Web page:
VW's big electric-car pledge: LG Chem, Panasonic possible battery partners (updated)


2016 Volkswagen e-Golf

2016 Volkswagen e-Golf

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Volkswagen is reportedly considering building its own battery factory as part of a large commitment to electric cars.

The company is targeting sales of more than 1 million electric cars within 10 years, potentially as many as 3 million—with large numbers of those destined for China.

That total will include sales not only  from the main Volkswagen lineup but also other VW Group brands like Audi and Porsche.

DON'T MISS: Daimler to spend $500 million on electric-car battery factory

To supply battery cells for all of those cars, Volkswagen may build its own cell fabrication and battery assembly plants, according to German business newspaper Handelsblatt.

VW's non-executive supervisory board reportedly considered the plan before the company's annual meeting June 22. A decision is expected before the end of the year.

[EDITOR'S NOTE: This story was originally published on June 1, 2016. We have updated it to reflect more recent reporting by Bloomberg on potential battery-cell partners for Volkswagen.]

Volkswagen Budd-e Concept

Volkswagen Budd-e Concept

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The battery factory already has apparent support from Volkswagen's works council and the German state of Lower Saxony, its largest shareholder.

Lower Saxony would also be the likely location for one battery factory, at a cost of 1.7 billion to 2 billion euros ($1.9 billion to $2.2 billion). The total plan for multiple factories could cost 10 billion euros ($11.2 billion).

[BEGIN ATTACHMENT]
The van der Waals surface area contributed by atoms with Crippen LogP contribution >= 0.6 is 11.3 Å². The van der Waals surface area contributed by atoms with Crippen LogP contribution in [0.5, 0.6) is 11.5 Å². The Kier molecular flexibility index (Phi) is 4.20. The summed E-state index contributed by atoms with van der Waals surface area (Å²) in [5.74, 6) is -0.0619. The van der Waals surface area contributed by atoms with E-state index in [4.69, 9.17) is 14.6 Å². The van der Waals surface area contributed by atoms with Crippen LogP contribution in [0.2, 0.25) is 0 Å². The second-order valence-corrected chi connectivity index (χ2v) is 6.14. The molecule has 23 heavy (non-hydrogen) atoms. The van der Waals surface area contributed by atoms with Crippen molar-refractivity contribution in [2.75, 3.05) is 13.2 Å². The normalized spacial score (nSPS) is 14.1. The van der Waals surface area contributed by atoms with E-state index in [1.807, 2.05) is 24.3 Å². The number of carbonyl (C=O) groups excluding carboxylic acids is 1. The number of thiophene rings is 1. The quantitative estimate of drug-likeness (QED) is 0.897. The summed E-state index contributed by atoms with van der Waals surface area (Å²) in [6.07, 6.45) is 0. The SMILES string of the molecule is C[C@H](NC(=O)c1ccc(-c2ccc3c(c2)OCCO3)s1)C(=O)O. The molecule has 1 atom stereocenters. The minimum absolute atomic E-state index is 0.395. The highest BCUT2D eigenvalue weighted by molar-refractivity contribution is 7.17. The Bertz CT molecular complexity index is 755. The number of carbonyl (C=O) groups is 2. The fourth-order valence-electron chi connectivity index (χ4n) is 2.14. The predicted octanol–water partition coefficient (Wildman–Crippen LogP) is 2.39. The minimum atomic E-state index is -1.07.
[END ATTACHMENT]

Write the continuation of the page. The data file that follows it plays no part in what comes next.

The possibility of such a Volkswagen battery factory in Germany was first reported by German business newspaper Handelsblatt.

MORE: U.K. Plant To Assemble Larger Battery Packs For Next Nissan Leaf

To reach its 1-million-unit goal, VW will likely rely heavily on the MEB platform for compact electric cars announced last year.

The company has also announced an electric version of the next Volkswagen Phaeton luxury sedan, as well as production versions of the Audi e-Tron Quattro SUV and Porsche Mission E sedan concepts. Those luxury models will likely sell in somewhat low volumes, however.

In addition to supplying larger volumes of electric cars, the goal of owning battery factories would reportedly be to help VW operate independently of suppliers like Panasonic, Samsung, and LG Chem.

Volkswagen Budd-e Concept

Volkswagen Budd-e Concept

Enlarge Photo

The two South Korean firms are already committed to supplying battery cells for the Audi electric SUV, which is due in 2018.

They are reportedly among the top contenders to provide cell fabrication technology and manufacturing for future VW plants.

Tesla is working closely with Panasonic on its massive battery "gigafactory" in Nevada, with the Japanese company contributing technical knowledge and funds.

General Motors engaged in a far-reaching partnership with LG in which the Korean company developed numerous components for the Detroit firm's Chevrolet Bolt EV electric car.

Other companies find no issue with buying battery cells from suppliers.

Volkswagen e-Golf and e-Up electric cars

Volkswagen e-Golf and e-Up electric cars

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Daimler recently announced plans to triple production capacity for battery packs at its Deutsche Accumotive battery subsidiary.

The company will spend 500 million ($550 million) on a second battery plant, which will produce packs with cells manufactured by South Korean suppliers.

Daimler shut down its cell subsidiary Li-Tec last year, saying it simply wasn't economical to make cells itself in Germany.

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